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EU admits failing own targets on protecting nature


02 Oct 2015


Climate & Environment

The mid-term review of the EU Biodiversity Strategy to 2020 published today [Friday 2 October] by the European Commission shows only limited progress has been made on many of the key targets set at the start of this decade, with a complete failure to address unsustainable agriculture[1]

The review reveals that the European Union is failing many of its own targets for reversing the decline in biodiversity, keeping many plants and animals under threat of extinction.

There are also failings in targets to restore ecosystems, with only one of the EU’s 28 member countries presenting a basic restoration plan.

The Commission’s findings match warnings BirdLife Europe itself made with its own report ‘Halfway There?’. The review, released in June, documented massive failings in addressing the ecological crisis facing EU farmland. There have been huge reductions in the number of farmland birds in the EU since 1980 and negative trends show no sign of reversing. Indeed, an alarming wave of grassland destruction is affecting many European countries.

BirdLife Europe’s Head of EU Policy, Ariel Brunner, stated: “This review sadly confirms our analysis that the EU is failing on biodiversity, with agriculture as the outstanding disaster zone.

“While overall Europe is not on track, the review confirms that where properly implemented, the Birds and Habitats Directives are delivering recovery of threatened species. During its Fitness Check of these laws, the Commission needs to stand firm against heavy pressure from Member States and industrial lobbies who want to change and weaken them.

“This review shows the EU needs to focus on fixing its broken farm policy and on fully implementing its environmental legislation, not on re-opening laws that are the only parts of the biodiversity strategy that are actually delivering.”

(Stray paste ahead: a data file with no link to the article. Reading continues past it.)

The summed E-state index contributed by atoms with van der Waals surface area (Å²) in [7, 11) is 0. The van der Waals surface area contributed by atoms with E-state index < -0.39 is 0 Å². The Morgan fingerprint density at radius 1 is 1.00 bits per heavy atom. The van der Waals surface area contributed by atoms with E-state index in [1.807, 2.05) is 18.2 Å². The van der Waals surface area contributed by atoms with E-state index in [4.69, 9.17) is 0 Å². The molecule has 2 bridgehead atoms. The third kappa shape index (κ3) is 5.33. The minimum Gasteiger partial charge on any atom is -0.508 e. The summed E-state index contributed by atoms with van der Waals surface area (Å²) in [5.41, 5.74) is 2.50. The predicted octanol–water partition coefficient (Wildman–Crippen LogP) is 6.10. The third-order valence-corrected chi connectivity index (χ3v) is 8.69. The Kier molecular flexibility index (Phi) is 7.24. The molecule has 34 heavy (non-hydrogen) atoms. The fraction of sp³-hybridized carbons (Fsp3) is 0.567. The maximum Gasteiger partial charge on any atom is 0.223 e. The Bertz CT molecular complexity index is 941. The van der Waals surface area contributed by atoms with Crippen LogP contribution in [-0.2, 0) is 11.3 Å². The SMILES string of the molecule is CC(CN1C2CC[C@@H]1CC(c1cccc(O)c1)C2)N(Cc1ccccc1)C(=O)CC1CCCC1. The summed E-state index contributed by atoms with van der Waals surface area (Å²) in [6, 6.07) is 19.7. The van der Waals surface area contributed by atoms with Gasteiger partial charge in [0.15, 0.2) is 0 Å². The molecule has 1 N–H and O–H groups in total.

The Birds and Habitats Directives are central to the EU Biodiversity Strategy, but are currently lacking the support and funding needed in order to get results.

As a result of the Nature Alert campaign being led by BirdLife Europe and other conservation organisations, more than half a million people, the overwhelming majority of responses, called on the Commission in a public consultation to maintain and fully implement the directives.

For further information, please contact:

Luca Bonaccorsi, BirdLife Europe Head of Communications:
+32 (0) 2 238 50 94 - Out of hours: +32 (0) 478 206 284

Finlay Duncan, BirdLife Europe Communications and Media Officer:
+32 (0) 2 238 50 81 - Out of hours: +32 (0) 485 873 291

The European Commission’s full report is available to view here: 

BirdLife Europe’s own mid-term assessment is available to view here:

[1] - The Commission gives an overview of the choices that Member States have made within the implementation of the Common Agricultural Policy (P.17-32 of the Commission Staff Working Document – EU Assessment of Progress in Implementing The EU Biodiversity Strategy To 2020).

A couple of the most problematic points that stand out are:

- It states that for the Ecological Focus Areas (the greening element that is supposed to contribute most to biodiversity) the most popular element chosen by Member States is nitrogen fixing crops (all Member States bar Denmark). Nitrogen fixing crops, with unclear outcomes for biodiversity depending on its management, has been a very controversial element that has been added by the co-legislators.

- Almost half of the Member States have designated less than half of the grasslands within Natura 2000 as environmentally sensitive, thereby denying them the extra protection they need. As grasslands are already very much under threat, this is a crucial measure to protect biodiversity.

- The Commission also admits that the proposed new Cross Compliance Measure to protect wetlands and carbon rich soils has not been retained in the final Common Agricultural Policy, another important measure protecting crucial habitats has thereby not been retained.

- Only 0.7% has been allocated in the Rural Development Programmes (that have so far been approved) to the Natura 2000 and Water Framework Directive measure. Natura 2000 hosts our most important biodiversity.